The collapse of the Soviet Union changed the geo-politics of the entire Eurasian landmass. A series of newly independent states emerged on Russia’s borders in the Caucasus and Central Asia, redrawing the geographical lines between former Soviet territory and the Middle East, between the south Caucasus and the Middle East and likewise between the Central Asian states. The borders of the Soviet Union had extended as far south as Turkey and Iran.

For Moscow, the subsequent penetration of US military might into Eurasia, in Afghanistan, Iraq, possibly Iran and various Central Asian states, including Georgia, is an intolerable incursion into its traditional sphere of influence.

February 2007 marked a watershed in the deterioration of Russian relations with the US. President Putin’s speech at the Munich conference on security policy directly accused the Bush regime of international aggression and designs on Russian territory. On a subsequent trip to the Middle East, Putin reiterated that Russia was a great power that saw itself as a counterweight to US imperialism.

The Russian government has identified America as its “principal adversary.” In his May 9 Victory Day speech to commemorate the 62nd anniversary of the Red Army’s defeat of the Nazi invasion, Putin made a comparison between the Third Reich’s drive to war and the foreign policy of the Bush administration. He mourned the collapse of the Soviet Union as “the greatest geo-political catastrophe of the twentieth century.”

For its part, the Bush administration is well aware of the Russian proximity to the Middle East. The possibility of Russian military forces entering Georgia from South Ossetia would bring them just 250 miles from the Iranian border.

Washington is set on installing what it claims is a missile defence shield in the Czech Republic and Poland supposedly directed against Iran. But Moscow knows that the real target is Russia. In mid-September, NATO also held a large naval exercise based on the Ukrainian port of Sevestapol. The Black Sea port was formerly the Soviet Union’s main warm water port. Those included in the exercise include Azerbaijan, Georgia and the host Ukraine. At almost the same time, Russia, China and other Central Asian states held joint military manoeuvres under the banner of the Shanghai Cooperation Organisation.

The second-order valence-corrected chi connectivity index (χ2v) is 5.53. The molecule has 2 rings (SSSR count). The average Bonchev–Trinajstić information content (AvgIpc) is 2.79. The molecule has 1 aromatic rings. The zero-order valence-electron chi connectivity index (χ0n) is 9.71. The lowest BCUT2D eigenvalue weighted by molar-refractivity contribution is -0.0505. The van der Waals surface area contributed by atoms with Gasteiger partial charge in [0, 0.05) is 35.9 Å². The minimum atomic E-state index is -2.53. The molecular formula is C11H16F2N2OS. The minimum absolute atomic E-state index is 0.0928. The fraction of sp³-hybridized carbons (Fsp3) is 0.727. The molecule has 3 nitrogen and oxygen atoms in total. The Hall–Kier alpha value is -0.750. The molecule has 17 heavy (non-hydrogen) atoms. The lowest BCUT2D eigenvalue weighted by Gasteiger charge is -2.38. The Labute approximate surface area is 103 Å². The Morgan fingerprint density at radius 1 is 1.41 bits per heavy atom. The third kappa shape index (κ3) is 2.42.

In response to American encroachment, Moscow is prosecuting a war by proxy against Washington on Georgian soil through its support for Abkhazian and South Ossetian autonomy. Some voices in the Russian media are agitating for what they call a “small war” in Georgia—an echo of the claims made in the early 1990s around military aggression in Chechnya.

Russia has also sought to bolster its own military forces. Earlier this year, Putin approved a US$200 billion, seven-year, rearmament plan to build missiles, ships and planes. On August 17, he announced that a dozen missile-carrying bombers, supported by tanker planes, will be permanently airborne. The resumption of such flights comes after a 15-year hiatus and amidst a series of aerial incidents between Russian and NATO forces, British and American.

Days after the announcement of round-the-clock flights, the Russian military reported that it had succesfuly tested a new lethal air-delivered bomb. The thermobaric device has been described as the world’s most lethal non-nuclear weapon. Channel One, the state-controlled television station, said that the new weapon, nicknamed the “Father of all Bombs,” is four times more powerful than the US-made “Mother of all Bombs.”

The Bush regime’s drive to dominate energy resources through the invasion of Iraq has backfired badly. It has helped bring about large rises in the price of oil and thereby strengthened Russia, which is the world’s largest producer of oil and gas and the largest exporter of oil outside of OPEC. With the situation facing the US occupation worsening by the day, and its own coffers full, Moscow has been emboldened to go on the offensive.

Putin has taunted Washington over its failure to suppress Iraqi resistance and asked exactly what they have achieved in four years of occupation. He has called for a timetable of withdrawal for coalition forces from Iraq.

Pavel Feigenhauer, a Moscow-based military analyst, recently told the BBC, “For Baltic countries, for Poland and for those who want to join NATO, like Georgia, their main reason to join NATO is to have a guarantee against Russia.” He continued that Georgian membership in NATO “makes NATO and Russia basically enemies.... In a sense they are on a collision course. So a real partnership is hardly possible and any expansion of NATO is seen, in Russia, in Moscow, as a threat to our interests.”